Most non-technical founders are puzzled when presented with so many technology choices for developing their ideas.
Most pros will agree that the tech stack should be chosen based on the ever-changing dynamics of the product.
But the right tech stack could mean time and money, and if you are following a lean approach, then it will most likely not be an option.
We get a lot of requests from 9 to 5ers working on that dream on the side and almost all of them have no clue on what technology to use.
Almost all times, we propose a combination Mongodb, Nodejs, Expressjs, Angularjs because one can develop with speed thereby saving clients a lot of time and money and the final product is highly maintainable and scalable.
This stack provides developers — and by extension, their clients — many powerful tools and opportunities when it comes to developing web applications.
- MongoDB: A schemaless NoSQL database system that uses binary JSON formatted data to make communication between server and client easier.
- ExpressJS, a framework used to build single or multi-page web applications in Node.js (see below).
Using the same programming language in both the front and back ends of the application has multiple benefits. For one thing, it makes data communication between server and client simpler and faster. It makes modifications to either end easier. It also promotes reusing code across the multiple technologies that in turn helps keep the application secure and stable.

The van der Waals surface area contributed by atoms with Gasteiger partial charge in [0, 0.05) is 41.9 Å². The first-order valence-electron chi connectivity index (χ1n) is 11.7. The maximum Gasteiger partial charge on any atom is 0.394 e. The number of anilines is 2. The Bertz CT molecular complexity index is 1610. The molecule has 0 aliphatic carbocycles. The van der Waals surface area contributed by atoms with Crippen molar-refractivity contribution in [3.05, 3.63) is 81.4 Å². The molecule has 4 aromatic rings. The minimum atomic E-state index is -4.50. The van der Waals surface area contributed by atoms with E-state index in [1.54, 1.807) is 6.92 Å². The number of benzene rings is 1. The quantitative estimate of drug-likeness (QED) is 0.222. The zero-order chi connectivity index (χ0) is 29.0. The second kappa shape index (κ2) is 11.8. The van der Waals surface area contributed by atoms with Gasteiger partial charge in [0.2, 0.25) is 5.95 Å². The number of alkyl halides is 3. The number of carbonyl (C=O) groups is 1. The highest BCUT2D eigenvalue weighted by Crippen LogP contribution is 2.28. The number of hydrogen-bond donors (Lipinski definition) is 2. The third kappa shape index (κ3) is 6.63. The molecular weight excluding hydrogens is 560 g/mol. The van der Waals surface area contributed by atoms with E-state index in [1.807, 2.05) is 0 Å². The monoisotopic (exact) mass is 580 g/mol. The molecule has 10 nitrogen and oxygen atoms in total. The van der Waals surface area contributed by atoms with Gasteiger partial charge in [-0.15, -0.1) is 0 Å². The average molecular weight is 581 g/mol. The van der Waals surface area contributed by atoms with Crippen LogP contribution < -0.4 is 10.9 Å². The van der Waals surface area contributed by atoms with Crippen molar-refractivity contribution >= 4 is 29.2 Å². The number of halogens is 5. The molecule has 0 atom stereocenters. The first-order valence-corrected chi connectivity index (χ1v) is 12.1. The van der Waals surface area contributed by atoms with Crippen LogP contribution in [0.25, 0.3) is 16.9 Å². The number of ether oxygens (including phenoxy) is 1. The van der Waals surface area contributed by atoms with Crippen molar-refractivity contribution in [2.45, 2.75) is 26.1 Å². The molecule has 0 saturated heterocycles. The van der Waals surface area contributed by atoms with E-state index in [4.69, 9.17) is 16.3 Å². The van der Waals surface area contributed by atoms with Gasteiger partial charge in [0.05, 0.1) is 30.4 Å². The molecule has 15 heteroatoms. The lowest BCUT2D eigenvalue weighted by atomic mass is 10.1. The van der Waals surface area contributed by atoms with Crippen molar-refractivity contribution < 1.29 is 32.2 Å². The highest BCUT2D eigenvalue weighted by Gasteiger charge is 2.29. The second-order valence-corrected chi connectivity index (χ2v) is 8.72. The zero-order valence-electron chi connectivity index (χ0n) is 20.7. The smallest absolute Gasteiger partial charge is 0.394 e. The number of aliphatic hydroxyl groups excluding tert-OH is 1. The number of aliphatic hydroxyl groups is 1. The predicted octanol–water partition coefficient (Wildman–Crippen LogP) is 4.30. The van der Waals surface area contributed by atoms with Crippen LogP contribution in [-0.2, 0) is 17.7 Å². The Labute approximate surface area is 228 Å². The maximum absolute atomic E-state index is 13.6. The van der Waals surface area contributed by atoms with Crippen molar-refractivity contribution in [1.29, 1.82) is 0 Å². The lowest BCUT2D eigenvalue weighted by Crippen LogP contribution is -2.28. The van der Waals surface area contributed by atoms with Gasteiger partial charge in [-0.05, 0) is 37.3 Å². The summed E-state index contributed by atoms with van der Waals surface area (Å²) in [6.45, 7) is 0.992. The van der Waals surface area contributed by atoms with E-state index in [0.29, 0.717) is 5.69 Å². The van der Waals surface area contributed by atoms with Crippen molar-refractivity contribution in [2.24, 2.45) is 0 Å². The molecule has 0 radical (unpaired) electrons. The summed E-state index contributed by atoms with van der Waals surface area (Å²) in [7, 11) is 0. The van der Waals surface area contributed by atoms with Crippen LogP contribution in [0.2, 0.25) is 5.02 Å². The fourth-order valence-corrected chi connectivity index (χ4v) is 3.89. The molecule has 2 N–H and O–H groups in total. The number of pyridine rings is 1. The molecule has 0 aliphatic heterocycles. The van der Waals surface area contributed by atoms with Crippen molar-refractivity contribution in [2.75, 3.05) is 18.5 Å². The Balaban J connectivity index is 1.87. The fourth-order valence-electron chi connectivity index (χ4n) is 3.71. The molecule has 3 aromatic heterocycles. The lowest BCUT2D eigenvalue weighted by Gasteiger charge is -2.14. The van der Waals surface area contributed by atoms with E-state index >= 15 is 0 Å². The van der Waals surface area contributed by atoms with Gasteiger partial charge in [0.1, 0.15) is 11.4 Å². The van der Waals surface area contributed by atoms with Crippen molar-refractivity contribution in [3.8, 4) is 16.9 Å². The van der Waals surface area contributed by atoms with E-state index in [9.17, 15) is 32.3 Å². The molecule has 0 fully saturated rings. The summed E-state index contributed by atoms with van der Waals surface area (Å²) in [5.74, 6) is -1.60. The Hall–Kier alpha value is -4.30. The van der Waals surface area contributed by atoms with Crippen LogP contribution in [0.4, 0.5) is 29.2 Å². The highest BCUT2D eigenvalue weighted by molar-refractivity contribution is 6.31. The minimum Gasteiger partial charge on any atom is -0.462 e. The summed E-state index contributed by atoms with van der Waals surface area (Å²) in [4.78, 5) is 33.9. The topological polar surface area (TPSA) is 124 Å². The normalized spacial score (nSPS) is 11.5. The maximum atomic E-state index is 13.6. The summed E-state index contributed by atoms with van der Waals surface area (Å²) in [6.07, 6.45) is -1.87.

Thanks to Node the stack is amazingly scalable, suitable for anything from single-page web applications through to larger, traffic-heavy ones. This makes it an ideal platform for a startup to build their applications on.
Traditional web-server techniques can quickly max out the amount of RAM available to them for handling requests — that is, people trying to use your web application. Each request generates a new thread which piles up: for start-ups who might not have the most ideal infrastructure in place to begin with, this is clearly problematic.
Using Node, however, allows the application to process many thousands of requests on a single thread without straining available RAM.
Not all is glory though, and there are a few pitfalls to the MEAN stack, but these are related to development. Using one language for the entire stack means the developer needs to know the language well. Node.js is amazingly flexible and powerful, but requires a lot of knowledge to get the most out of.
There’s a trade-off to the openness and flexibility of Express: having many options may allow you to do more things, but you must also make more choices, which can slow the process down.
What it means for the client, however, is that startups can have a platform on which to build their web applications that is powerful, flexible, and scalable.
It gives them something they can use when they’re still small, but which will also grow along with them to support more and more intensive applications without needing to change any of the fundamental work already done.
Hope it helps you make a decision on what route to take!